Mexican Labour Law grew out of an armed revolution that concluded with the adoption of the current Federal Constitution in 1917. Article 123 of the Federal Constitution, entitled "Labour and Social Welfare", expressly recognises and protects the basic inalienable rights of employees. This was the first constitutional recognition of labour rights in world history. Thereafter, in 1931, the first Federal Labour Law was enacted to regulate employer-employee relations nationwide, later replaced by the 1970 Federal Labour Law, which improved working conditions for employees. The 1970 Law was, for all practical purposes, the federal government's "political reward" to workers' organisations for not supporting the 1968 student movement.
In 2012, President Felipe Calderon introduced a Bill to amend the Mexican Federal Labour Law, which came into force later that year. The reform (the New Law) amends and includes important provisions to the Mexican Federal Labour Law which has extensive implications for employers with operations in Mexico.
Issues arising on hiring individuals
To work in Mexico, foreign citizens must obtain a work permit from the National Immigration Institute (INM). With a work permit it is possible to also apply for a residence visa. Since a change in the Mexican immigration law in 2012, the company offering the job has to apply to the INM for a work permit. Once the permit is granted, the foreign citizen must collect it from the Mexican Consulate in their country of residence.
Employment structuring and documentation
The New Law defines an employment relationship as the provision of a subordinated personal service by one person to another, in exchange for the payment of a wage and the execution of an individual employment agreement. The main element of any employment relationship is subordination, which the then Fourth (currently Second) Chamber of Mexico's Supreme Court of Justice has defined as the employer's legal right to control and direct the employee and the employee's corresponding duty to obey the employer. Once an employment relationship exists, all the rights and obligations under the Federal Labour Law automatically apply, regardless of how the agreement is characterised by the parties.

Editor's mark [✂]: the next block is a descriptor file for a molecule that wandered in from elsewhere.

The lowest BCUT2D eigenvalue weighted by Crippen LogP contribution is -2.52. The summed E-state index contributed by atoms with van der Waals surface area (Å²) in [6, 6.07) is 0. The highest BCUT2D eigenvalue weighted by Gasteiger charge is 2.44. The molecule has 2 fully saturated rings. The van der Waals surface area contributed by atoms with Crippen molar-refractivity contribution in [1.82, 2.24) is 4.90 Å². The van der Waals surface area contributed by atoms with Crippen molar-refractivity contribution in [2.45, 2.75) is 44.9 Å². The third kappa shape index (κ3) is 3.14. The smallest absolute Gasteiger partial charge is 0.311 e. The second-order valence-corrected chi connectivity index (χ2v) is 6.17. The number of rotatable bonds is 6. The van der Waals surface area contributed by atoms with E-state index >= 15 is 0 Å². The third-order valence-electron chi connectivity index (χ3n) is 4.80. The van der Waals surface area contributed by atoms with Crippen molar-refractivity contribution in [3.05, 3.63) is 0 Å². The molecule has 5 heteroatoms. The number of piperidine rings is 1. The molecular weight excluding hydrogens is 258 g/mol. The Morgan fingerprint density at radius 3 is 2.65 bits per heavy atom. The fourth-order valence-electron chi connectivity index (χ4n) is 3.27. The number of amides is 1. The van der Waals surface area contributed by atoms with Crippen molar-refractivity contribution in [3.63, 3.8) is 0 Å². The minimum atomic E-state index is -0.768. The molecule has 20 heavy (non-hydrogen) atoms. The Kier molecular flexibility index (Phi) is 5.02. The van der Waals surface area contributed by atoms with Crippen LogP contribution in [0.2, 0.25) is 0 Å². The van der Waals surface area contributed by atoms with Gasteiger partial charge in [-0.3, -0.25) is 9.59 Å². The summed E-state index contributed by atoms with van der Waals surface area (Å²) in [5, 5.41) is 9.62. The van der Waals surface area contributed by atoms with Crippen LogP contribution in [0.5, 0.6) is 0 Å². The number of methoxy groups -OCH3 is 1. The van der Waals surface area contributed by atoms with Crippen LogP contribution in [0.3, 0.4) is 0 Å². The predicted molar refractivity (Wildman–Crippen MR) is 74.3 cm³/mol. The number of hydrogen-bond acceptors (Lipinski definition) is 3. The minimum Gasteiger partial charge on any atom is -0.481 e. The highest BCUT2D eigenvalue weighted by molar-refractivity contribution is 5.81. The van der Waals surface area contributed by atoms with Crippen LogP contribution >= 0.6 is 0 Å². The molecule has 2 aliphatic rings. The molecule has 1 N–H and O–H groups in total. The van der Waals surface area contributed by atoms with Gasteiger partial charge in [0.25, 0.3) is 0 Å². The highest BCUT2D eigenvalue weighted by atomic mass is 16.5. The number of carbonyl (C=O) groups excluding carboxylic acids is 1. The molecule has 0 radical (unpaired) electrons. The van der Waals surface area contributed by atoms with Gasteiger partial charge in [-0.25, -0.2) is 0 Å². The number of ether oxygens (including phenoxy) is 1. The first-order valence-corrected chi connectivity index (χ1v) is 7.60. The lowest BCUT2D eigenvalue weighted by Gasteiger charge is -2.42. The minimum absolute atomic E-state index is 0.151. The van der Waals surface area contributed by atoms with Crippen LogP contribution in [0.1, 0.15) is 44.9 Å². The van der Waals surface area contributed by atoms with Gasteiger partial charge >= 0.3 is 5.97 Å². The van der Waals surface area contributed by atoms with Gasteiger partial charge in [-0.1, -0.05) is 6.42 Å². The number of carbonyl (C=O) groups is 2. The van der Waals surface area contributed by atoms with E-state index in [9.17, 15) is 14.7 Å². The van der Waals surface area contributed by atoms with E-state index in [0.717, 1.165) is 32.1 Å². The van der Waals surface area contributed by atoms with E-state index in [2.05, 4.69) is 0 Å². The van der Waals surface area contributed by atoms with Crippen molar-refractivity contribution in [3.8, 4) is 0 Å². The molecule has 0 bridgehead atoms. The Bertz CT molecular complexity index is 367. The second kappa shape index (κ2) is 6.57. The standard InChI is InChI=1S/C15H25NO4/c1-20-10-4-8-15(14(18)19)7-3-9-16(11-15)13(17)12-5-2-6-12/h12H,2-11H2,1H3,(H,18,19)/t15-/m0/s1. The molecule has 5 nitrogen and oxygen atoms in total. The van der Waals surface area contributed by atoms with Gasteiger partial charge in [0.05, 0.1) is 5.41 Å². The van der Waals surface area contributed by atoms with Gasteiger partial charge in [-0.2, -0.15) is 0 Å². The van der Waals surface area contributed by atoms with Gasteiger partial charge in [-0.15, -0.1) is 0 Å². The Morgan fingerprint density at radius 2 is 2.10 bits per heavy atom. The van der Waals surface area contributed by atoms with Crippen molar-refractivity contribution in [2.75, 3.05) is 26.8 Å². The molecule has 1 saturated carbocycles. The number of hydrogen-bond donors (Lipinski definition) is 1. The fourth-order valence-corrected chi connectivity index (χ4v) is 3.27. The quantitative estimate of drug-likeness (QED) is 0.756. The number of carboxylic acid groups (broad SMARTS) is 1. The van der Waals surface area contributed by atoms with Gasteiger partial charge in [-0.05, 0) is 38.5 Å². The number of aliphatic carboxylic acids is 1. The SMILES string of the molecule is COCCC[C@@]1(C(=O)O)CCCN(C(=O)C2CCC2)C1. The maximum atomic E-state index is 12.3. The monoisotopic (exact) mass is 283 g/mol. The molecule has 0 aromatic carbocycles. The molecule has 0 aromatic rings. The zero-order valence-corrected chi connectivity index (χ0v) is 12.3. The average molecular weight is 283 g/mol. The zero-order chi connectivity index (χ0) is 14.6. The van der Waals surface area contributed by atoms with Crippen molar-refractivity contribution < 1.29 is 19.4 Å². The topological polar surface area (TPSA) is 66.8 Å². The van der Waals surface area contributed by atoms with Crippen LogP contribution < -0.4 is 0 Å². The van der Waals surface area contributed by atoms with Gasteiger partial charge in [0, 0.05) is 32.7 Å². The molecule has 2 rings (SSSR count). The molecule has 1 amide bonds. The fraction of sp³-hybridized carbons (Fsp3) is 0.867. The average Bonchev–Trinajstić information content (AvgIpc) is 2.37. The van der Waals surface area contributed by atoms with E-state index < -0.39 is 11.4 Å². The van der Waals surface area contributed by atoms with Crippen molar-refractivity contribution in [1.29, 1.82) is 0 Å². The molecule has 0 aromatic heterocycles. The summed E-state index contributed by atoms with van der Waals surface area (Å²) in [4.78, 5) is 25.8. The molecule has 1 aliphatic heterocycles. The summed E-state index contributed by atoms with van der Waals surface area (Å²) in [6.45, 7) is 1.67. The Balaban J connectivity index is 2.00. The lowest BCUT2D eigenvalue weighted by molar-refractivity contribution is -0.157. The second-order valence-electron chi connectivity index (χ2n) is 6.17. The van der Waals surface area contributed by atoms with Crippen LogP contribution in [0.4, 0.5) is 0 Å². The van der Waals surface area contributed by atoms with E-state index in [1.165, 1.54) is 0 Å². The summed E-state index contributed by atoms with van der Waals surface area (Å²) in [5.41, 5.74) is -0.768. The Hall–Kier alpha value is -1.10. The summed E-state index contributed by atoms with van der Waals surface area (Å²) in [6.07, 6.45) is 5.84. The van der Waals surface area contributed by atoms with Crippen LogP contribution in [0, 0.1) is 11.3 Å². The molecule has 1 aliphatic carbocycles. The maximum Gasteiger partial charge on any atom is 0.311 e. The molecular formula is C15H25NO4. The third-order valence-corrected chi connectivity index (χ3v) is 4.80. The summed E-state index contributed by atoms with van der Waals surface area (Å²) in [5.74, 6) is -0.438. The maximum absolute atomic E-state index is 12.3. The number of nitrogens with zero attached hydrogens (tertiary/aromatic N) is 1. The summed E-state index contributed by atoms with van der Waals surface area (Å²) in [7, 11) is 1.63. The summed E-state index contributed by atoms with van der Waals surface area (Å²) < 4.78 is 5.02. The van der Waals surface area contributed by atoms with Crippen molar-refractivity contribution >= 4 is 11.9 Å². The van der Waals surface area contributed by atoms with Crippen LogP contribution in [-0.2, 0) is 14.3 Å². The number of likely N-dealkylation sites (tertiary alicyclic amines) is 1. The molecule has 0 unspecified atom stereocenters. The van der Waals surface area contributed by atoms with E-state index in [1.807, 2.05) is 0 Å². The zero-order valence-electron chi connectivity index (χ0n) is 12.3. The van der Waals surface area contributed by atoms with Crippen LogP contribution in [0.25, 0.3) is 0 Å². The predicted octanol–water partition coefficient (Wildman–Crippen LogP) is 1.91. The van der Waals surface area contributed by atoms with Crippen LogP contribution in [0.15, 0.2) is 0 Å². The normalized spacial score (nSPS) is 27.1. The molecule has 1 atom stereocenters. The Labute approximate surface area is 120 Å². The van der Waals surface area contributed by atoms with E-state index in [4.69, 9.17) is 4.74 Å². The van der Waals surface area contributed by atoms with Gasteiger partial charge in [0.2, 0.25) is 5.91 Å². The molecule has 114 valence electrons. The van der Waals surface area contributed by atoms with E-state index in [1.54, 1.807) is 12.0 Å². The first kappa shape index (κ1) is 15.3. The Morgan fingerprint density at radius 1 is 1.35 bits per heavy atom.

The employment agreement should set out the conditions under which the work is to be performed. According to Article 25 of the New Law, an employment agreement must include: (1) the names of the employer and employee , and nationality, sex, civil status, Unique Population Registry Code ("CURP") and address; (2) whether the employment agreement is for an indefinite term, for a specific project or term, for initial training and/or for season, and/or subject to a probationary period; (3) a description of the services to be provided; (4) the place(s) where the work is to be performed; (5) the length of the work shift; (6) the salary and day and place of payment; (7) training the employee will have in accordance with the procedures and programmes established by the employer as required by the New Law, and (8) other terms and conditions of employment, such as days off and vacation agreed by the employee and the employer.
The employer is responsible for the execution of the agreement. The fact that there is no signed employment agreement does not deprive the employee of their rights under the New Law.
Any individual employment relationship is subject to the principle of "job security", that is, subject to the employee's right to keep their job as long as the employment relationship so requires. If the employment relationship is for an indefinite term, the employee cannot be dismissed without cause. If the relationship is for a specific project, the employee may keep their job until the specific task is completed.